From the Highland to the Mountains: Scottish Burns Scholar Visits UW

Dr. Gerard Carruthers talks about the dangers of being a Robert Burns scholar.

By Lyle Wiley

Dr. Gerard Carruthers is no stranger to braving sudden, violent downpours of freezing rain while trekking across wet cement and grass. Wearing thin jackets, together we hop nimbly over puddles of muddy water forming on sidewalks of scattered yellow leaves.   Turtle Rock Coffee, our destination, rests just beyond the University of Wyoming campus, where a nice conversation, hot coffee and warm cinnamon rolls aim to reward our soaked walk.

We decide to sit outside on the covered deck where the rain has subsided and the smell of the wet ground is only improved on by the warm cinnamon rolls delivered by our barista.  Freezing water dripping from our shoulders and hair, we laugh about the multiple personalities of Wyoming weather.  Carruthers is very familiar with fickle, strange, inconsistencies in weather.  He is, after all, a native Scotsman.   “Scotland has about the most unpredictable weather you can find,” he relays knowingly, “we get weather instead of seasons.”

In our laughter, I forget for a moment that the bearded Scottish gentleman with the comforting smile seated across my cinnamon roll is an academic juggernaut: an intellectual giant.  Carruthers, Professor of Scottish Literature at the University of Glasgow, is a bit of a celebrity in Robert Burns Studies.  So strong is his voice in worldwide Burns scholarly circles that Oxford University Press selected Carruthers to the general editorial position of a large multi-edition of Burns’ works.  This is no small honor considering the huge quantity of scholarship involving Burns and the enormous cultural and literary significance of Burns to this day.  A scholarly relationship and friendship with Dr. Caroline McCracken-Flesher, an accomplished Scottish Studies scholar, excellent professor and head of the University of Wyoming English Department, was one catalyst for Carruthers’ fall visit to UW to teach an upper level course on Scottish Romanticism.

“Caroline McCracken-Flesher and I have been friends for over 10 years.   We had both done work on Sir Walter Scott.  I know that Caroline for some time has been hoping that she may expand the Scottish Studies portfolio here in Wyoming.  So, the idea was for me to come out, teach a class, speak to a few other people, (and) do a few other things.  And the other major motivation for me when Caroline kindly dangled this in front of me was that I would get the opportunity to visit certain Indian battle sites. I was able to visit the site of the Fetterman massacre about three weeks ago.”

Native American history is a deep interest of Carruthers along with much of American culture, politics and literature.  Perhaps this is due to the striking similarities between the construction of American and Scottish culture, history and literature.  We hover over our coffee a bit, sipping occasionally and drying out slowly as our conversation begins to probe some of these perceived cultural connections.

“I almost certainly have in mind for the future (at the University of Glasgow) an honors level American/Scottish comparative class.  There are writers like Nathaniel Hawthorne where you can see real parallels with specific Scottish writers.  Then you’ve got people like Melville who are writing in the later 19th century about big themes, philosophical themes and themes about marginalized identity.   The very same things are going on in Scotland.  It’s quite nice to do those two national literatures, which in some senses congregate around and qualify the central English Lit tradition.  Scholars have spoken a lot about both Scotland and America being provincial cultures and so on, and also having a certain kind of protestant group.  And you can take that to a certain level, but then beyond that, 19th century American and Scottish literature is just so great that these criticisms fail to hold up.”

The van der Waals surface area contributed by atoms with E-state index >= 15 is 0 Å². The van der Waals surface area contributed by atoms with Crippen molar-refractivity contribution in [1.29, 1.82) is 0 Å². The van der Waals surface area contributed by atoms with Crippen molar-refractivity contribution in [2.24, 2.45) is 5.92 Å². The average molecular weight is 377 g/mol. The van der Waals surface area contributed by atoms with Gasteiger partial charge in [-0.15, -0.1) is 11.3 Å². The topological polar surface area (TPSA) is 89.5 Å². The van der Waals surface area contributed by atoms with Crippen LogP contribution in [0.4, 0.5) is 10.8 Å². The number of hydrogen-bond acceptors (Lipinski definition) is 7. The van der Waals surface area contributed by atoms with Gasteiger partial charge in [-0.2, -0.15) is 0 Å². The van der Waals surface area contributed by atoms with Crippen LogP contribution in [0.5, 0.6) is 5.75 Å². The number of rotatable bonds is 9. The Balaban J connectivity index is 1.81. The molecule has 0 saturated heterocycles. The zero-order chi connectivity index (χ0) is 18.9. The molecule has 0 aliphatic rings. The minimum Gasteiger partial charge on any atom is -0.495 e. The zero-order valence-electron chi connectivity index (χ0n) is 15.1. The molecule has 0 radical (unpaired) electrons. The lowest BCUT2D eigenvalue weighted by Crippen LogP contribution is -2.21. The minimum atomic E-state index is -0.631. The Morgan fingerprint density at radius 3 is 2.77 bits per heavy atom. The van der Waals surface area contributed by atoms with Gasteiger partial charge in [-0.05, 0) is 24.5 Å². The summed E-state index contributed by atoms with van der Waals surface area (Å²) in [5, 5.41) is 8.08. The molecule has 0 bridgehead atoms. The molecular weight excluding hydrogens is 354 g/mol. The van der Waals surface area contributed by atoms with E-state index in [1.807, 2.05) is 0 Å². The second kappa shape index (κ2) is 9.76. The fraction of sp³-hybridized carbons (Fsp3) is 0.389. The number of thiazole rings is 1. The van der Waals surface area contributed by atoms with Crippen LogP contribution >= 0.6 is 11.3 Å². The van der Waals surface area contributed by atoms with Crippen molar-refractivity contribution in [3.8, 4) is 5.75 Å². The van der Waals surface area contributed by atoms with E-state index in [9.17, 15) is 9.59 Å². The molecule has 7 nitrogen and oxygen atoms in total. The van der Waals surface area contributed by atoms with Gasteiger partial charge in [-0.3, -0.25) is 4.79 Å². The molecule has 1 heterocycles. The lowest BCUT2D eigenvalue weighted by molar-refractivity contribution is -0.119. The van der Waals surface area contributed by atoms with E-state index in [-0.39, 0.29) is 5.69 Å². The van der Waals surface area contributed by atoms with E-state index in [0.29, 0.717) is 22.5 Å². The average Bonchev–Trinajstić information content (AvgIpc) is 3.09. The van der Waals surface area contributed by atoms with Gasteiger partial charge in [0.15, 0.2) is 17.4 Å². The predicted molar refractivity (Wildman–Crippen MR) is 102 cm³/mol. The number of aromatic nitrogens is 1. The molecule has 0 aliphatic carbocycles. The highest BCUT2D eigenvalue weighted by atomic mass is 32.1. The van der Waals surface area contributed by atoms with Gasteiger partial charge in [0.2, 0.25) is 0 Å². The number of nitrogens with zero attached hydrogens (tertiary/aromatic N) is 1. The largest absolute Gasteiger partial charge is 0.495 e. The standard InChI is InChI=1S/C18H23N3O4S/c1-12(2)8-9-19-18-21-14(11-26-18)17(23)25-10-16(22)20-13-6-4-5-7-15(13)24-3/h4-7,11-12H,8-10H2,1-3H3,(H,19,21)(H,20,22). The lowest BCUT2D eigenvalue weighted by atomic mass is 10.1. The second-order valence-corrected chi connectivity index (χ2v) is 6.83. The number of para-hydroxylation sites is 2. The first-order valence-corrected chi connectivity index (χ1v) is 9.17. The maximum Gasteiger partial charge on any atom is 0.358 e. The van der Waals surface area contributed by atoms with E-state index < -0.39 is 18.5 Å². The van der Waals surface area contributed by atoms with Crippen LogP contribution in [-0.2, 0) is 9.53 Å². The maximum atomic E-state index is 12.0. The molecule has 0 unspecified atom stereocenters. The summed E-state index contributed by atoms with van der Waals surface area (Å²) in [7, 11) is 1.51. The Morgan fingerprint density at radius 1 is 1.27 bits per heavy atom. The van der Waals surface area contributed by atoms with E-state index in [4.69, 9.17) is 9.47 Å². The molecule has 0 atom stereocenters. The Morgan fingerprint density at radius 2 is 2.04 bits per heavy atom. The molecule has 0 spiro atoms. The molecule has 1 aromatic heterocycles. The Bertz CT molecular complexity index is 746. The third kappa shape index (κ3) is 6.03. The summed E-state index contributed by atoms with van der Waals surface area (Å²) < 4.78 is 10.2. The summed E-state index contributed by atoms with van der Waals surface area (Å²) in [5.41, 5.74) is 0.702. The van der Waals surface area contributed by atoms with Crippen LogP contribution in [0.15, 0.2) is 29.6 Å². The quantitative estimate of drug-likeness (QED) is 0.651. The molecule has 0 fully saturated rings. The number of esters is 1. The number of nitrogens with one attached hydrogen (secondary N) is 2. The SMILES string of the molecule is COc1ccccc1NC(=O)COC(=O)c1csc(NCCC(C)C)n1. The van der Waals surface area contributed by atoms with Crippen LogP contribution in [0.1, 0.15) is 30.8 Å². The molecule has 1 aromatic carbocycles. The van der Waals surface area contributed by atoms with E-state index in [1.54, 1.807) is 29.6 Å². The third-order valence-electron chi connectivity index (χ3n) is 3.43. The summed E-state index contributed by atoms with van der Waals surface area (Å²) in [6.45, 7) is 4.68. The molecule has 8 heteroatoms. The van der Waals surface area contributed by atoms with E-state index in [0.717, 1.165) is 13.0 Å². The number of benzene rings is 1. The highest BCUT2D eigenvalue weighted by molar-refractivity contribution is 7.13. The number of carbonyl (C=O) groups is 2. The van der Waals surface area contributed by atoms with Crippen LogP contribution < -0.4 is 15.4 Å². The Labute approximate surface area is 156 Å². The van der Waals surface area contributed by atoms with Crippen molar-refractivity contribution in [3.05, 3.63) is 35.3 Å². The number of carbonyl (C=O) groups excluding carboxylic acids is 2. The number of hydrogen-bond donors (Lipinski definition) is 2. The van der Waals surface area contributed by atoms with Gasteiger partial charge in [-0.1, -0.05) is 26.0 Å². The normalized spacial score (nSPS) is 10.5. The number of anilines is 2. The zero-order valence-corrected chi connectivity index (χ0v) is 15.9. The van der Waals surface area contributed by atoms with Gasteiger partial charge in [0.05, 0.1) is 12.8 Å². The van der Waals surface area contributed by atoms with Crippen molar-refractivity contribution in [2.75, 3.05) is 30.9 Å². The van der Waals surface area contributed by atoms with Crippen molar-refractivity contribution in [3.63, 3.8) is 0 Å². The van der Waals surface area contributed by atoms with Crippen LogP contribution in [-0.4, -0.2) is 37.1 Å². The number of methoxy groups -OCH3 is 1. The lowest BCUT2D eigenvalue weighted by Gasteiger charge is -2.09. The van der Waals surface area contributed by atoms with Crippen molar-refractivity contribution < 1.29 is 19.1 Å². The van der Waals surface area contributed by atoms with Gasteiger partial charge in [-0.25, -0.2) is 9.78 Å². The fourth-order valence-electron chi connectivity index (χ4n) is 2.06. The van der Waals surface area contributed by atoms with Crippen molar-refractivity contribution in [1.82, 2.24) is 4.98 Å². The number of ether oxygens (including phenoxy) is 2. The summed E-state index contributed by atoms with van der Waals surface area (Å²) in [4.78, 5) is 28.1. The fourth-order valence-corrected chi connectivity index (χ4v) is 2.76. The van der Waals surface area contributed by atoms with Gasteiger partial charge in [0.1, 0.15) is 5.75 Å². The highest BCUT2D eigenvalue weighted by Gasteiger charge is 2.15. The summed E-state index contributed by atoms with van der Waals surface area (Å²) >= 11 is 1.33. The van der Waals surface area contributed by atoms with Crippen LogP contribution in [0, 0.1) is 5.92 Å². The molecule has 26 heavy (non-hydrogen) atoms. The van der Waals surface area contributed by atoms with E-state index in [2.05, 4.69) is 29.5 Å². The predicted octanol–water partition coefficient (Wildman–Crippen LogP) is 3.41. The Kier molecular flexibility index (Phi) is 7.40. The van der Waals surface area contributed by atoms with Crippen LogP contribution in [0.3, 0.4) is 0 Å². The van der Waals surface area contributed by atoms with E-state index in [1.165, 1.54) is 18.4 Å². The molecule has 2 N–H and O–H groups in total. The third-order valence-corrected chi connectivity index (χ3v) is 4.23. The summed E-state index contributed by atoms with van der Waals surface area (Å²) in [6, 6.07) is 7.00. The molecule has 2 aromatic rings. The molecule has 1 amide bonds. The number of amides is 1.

To present day, Scottish Literature has very often, according to Carruthers, endured the stereotyped titles: “uncultured” and “unimportant.”   Not unlike American and Wyoming cultural biases formed both from the inside and from outside of cultures, these identities have shaped perceptions of Scottish literature and history in deeply disturbing ways in education and elsewhere.

“You get good schoolteachers in Scotland who would never do a Scottish text.  They do Shakespeare or Milton or they would do the poetry of Gerald Manly Hopkins, and that is great stuff, do not get me wrong.  But these same teachers look down on Scottish texts as something unimportant that the natives have produced. What’s happened there is this process of making Scottish production inferior and they have imbibed the notion that nothing we do is cultural.  How ridiculous is that?”

We are making strong headway on our cinnamon rolls by this point and our conversation is veering onto ground that has especially been of interest to me this fall.  I have the unique opportunity to attend Carruthers’ Scottish Romanticism lectures and then race across campus to enjoy UW History Professor Dr. Phil Roberts’ Wyoming History classes.  Many times, parallels in the history and constructed self-identity between Wyoming and Scotland swirl through my head like the cream in my coffee.  Both Wyoming and Scotland operate under assumptions and constructions that force literature and culture production occurring in house to the immediate peripheries of pop culture or primitivism. Carruthers’ takes a moment to try to order my swirling thoughts a bit.